Wolf Hollow by Lauren Wolk

Wolf Hollow by Lauren Wolk

Wolf Hollow by Lauren Wolk (InfoSoup)

Growing up in rural Pennsylvania in 1943, Annabelle lives a quiet life where she hopes for adventure. She attends a one-room schoolhouse with her two younger brothers, walking there from their family farm each day. That quiet life changes when Betty Glengarry arrives at school. She immediately targets Annabelle, demanding payments in exchange for not hurting Annabelle and her brothers, killing a bird without remorse. Annabelle does not want to worry her family with her troubles, so she keeps them to herself. Soon though things escalate with her youngest brother running into a sharpened wire along the path. After that, Annabelle’s best friend is maimed with a rock that Annabelle knows was thrown by Betty. Betty though blames Toby, a reclusive man who walks the paths all day long with guns slung on his back. Toby has been nothing but kind to Annabelle and her family, but he is considered strange by many. When Betty disappears soon after making the allegation, Annabelle decides that she must rescue Toby from the new accusations being made.

Wolk has created a rich and beautiful world for Annabelle to live in. The hills and valleys of the Pennsylvanian countryside offer not only a rich farming world but also a place where secrets can hide and dangers lurk. The setting of Wolf Hollow itself with its history of trapping wolves in pits is a striking analogy for what happens in the novel. Annabelle herself is brave and clever, a girl who is bullied awfully and then has the power placed in her hands to make a difference for someone she cares about.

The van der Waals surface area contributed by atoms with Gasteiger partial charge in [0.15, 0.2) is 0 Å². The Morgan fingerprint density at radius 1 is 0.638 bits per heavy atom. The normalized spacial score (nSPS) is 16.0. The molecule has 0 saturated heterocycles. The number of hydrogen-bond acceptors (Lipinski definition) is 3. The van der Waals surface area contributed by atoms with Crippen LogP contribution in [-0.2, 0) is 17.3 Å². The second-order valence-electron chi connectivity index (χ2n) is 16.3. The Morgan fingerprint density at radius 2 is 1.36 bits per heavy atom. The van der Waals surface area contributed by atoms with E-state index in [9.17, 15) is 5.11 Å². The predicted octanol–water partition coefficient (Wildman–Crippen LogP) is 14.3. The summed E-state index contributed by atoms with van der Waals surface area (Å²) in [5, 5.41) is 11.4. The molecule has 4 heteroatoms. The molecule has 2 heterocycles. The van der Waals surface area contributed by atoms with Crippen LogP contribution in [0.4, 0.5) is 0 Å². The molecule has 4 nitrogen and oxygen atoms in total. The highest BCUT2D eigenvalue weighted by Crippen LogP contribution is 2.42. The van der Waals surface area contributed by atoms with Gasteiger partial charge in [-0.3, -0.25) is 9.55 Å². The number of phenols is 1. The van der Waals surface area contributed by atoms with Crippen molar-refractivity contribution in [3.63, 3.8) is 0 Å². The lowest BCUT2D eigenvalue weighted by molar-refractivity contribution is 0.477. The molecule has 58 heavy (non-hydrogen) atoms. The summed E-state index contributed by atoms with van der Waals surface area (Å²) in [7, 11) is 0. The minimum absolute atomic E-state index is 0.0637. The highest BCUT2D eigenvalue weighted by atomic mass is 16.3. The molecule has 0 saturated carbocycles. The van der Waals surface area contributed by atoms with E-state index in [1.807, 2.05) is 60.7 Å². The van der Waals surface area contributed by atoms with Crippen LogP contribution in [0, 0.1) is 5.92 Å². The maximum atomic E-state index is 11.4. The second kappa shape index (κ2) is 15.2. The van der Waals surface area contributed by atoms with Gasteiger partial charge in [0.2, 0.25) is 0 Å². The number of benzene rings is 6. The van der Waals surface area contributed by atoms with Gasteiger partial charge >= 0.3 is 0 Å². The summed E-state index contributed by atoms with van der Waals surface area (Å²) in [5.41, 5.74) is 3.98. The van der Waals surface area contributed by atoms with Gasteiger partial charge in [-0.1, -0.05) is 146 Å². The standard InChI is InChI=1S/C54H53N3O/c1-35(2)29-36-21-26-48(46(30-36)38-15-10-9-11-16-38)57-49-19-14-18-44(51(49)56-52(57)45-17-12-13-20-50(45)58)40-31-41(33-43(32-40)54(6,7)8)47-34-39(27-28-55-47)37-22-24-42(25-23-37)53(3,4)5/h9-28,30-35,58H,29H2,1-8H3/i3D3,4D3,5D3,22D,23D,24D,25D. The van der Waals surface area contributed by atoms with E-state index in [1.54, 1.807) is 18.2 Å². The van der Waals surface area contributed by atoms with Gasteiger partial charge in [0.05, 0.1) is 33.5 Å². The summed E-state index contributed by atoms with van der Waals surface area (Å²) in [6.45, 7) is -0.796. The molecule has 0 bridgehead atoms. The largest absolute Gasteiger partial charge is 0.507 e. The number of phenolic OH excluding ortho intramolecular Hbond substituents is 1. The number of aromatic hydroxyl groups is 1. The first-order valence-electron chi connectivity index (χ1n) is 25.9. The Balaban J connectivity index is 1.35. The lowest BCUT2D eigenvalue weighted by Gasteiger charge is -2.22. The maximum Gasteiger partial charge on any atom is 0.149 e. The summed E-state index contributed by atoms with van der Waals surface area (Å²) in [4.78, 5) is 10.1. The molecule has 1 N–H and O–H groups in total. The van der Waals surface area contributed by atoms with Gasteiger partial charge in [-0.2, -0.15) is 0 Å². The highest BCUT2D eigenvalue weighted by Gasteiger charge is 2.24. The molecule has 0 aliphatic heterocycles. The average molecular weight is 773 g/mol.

This book focuses on the courage it takes to stand up for what is right, for what one knows deep down to be true. It is a book that speaks to all of those who are strange among us and the way that rumors and accusations tend to target them. It is also about the power a child can have in an adult world, the difference one person can make. It is also a book that is dark and complicated: one where girls disappear, where Germans are not welcome, and where hate is fast to develop.

This is a complex and layered novel that is a deep and compelling read focusing on bullying and the impact of war. Appropriate for ages 10-13.

Reviewed from ARC received from Dutton Books for Young Readers

The long list for the brand new Klaus Flugge Prize has been announced. This new UK award honors the “most promising and exciting newcomer to children’s book illustration in a single calendar year.” Here are the long-listed titles:

The Bear and the Piano 

The Bear and the Piano by David Litchfield

Cinderella’s Sister and the Big Bad Wolf by Migy Blano, written by Lorraine Carey

Counting Lions: Portraits from the Wild The Crow's Tale

Counting Lions by Stephen Walton, written by Katie Cotton

The Crow’s Tale by Naomi Howarth

Dog On A Train The Girl With The Parrot On Her Head

Dog on a Train by Kate Prendergast

The Girl with the Parrot on Her Head by Daisy Hirst

Have You Seen Elephant (Gecko Press Titles) Hector and Hummingbird

Have You Seen Elephant? by David Barrow

Hector and the Hummingbird by Nicholas John Frith

How to Be a Dog Ice in the Jungle

How to Be a Dog by Jo Williamson

Ice in the Jungle by Ariane Hofmann-Maniyar

The Jar of Happiness Jill and Dragon

The Jar of Happiness by Ailsa Burrows

Jill and the Dragon by Lesley Barnes

Lili Lion Practice

Lili by Wen Dee Tan

Lion Practice by Emma Carlisle

Super Happy Magic Forest Toby and the Ice Giants

Super Happy Magic Forest by Matty Long

Toby and the Ice Giants by Joe Lillington

Too Many Toys! Wanted! Ralfy Rabbit, Book Burglar

Too Many Toys by Heidi Deedman

Wanted! Ralfy Rabbit Book Burglar by Emily Mackenzie

The Wonder Garden 

The Wonder Garden by Kristjana S. Williams, written by Jenny Broom

The Zoomers’ Handbook by Thiago De Moraes, written by Ana de Moraes